We chose these two claims because they are especially relevant to the Netherlands at this point in time. Civil society organizations have expressed concern about them. Strategic litigation has already been used in the racial profiling case against the Dutch border police and is being considered in relation to regulating differential access based on place of birth.

In our paper we explore the legal claims and what makes them suitable for strategic litigation (or not). In particular, we consider whether legal mobilization through the courts can address systemic violations. Questions also arise as to the legitimacy of such litigation, in light of the judicial function.

Unpacking legitimacy

Beyond explaining legal mobilization through the courts as a form of counterpower, we explore how legal mobilization through the courts can legitimately address governance problems. We assume that reacting to knowledge about the causes and impacts of racial injustice is a fixture of participation in democratic governance and that civil society organizations may wish to mobilize the law in different ways.

To understand this participation, it is useful to unpack aspects of legitimacy. For social legitimacy, the responses by stakeholders are relevant. Moreover, the types of claims and the manner in which litigation is conducted, can also be assessed based on normative legitimacy criteria. Within the framework of this paper (for the Conference ‘Courts as an Arena for Societal Change’), however, we focus on the normative legitimacy of the international case law invoked in the domestic litigation (i.e. does this case law meet normative legitimacy criteria?). These questions are relevant not only for academics. They are also relevant to those working for civil society organizations who are considering whether and how to use strategic litigation. They need to decide not just whether, when and where to litigate, but also what law and interpretations to invoke.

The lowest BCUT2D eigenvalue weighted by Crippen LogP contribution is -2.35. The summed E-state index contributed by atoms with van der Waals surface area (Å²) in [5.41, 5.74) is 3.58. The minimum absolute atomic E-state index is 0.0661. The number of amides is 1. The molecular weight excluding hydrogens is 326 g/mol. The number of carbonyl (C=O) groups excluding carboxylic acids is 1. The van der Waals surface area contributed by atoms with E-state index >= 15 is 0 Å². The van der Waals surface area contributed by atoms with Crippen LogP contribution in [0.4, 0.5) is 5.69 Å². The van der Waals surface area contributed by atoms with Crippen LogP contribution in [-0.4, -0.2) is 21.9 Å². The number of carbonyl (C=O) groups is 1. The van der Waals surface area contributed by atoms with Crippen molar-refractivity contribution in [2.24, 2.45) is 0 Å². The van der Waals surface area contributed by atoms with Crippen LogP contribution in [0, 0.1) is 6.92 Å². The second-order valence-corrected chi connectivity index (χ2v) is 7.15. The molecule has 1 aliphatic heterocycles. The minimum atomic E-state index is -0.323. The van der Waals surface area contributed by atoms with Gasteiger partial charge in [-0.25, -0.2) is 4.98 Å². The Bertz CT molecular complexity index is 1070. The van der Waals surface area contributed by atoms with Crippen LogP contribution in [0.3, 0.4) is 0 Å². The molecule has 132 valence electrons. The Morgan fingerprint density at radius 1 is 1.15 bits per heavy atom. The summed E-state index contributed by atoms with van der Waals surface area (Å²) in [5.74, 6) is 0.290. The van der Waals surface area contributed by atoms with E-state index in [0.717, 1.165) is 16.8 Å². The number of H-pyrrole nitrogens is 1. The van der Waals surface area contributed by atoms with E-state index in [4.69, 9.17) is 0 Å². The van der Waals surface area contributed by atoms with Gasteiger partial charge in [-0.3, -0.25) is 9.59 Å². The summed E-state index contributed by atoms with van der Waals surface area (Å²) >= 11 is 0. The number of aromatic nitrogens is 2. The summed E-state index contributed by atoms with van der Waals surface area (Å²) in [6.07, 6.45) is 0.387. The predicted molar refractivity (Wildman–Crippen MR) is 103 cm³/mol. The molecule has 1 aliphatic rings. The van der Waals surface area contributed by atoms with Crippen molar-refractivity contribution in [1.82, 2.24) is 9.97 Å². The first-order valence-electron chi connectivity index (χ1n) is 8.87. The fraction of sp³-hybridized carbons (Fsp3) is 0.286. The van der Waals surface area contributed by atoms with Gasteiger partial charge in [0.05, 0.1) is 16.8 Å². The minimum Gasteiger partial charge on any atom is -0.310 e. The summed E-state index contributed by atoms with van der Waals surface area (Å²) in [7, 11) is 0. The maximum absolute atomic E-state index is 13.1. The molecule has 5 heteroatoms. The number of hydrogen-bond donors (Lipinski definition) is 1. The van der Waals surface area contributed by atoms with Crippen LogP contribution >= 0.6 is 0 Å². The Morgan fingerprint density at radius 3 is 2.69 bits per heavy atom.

Legal learning

Through analysing the potential of legal mobilization and with an eye to those involved in the practice of legal mobilization, our goal is pedagogical. Jessop and Knio refers to this as ‘legal learning’, which in this case concerns the need to understand the function of strategic litigation in order to address racial justice as a key global challenge, embedded in the Sustainable Development Goals of the United Nations. Taking a participatory as well as reflexive approach to this helps us to understand what is impactful, legitimate and supportive of the rule of law and ultimately contributes to addressing systemic inequalities.

As three concrete examples of legal learning: in Nijmegen we have started the Special Interest Group Academic Citizenship at the Radboud University Nijmegen, together with scholars from law and other fields and disciplines. With various Dutch and international academic and societal partners we have formed a Legal Mobilization Platform, hosted by the International Institute of Social Studies as a collaborative partnership with others that builds on an earlier project. Finally, at the global level, we interact with various organizations and academic platforms, including Third World Approaches to International Law or TWAIL, which as another example of legal learning, reflects on theory and praxis.

More than 120 scholars from all over the world will share their findings and views on 8 and 9 July 2022 at Leiden Law School during the conference Courts as an Arena for Societal Change. Several blogs will be published on the Leiden Law Blog on the themes of the conference.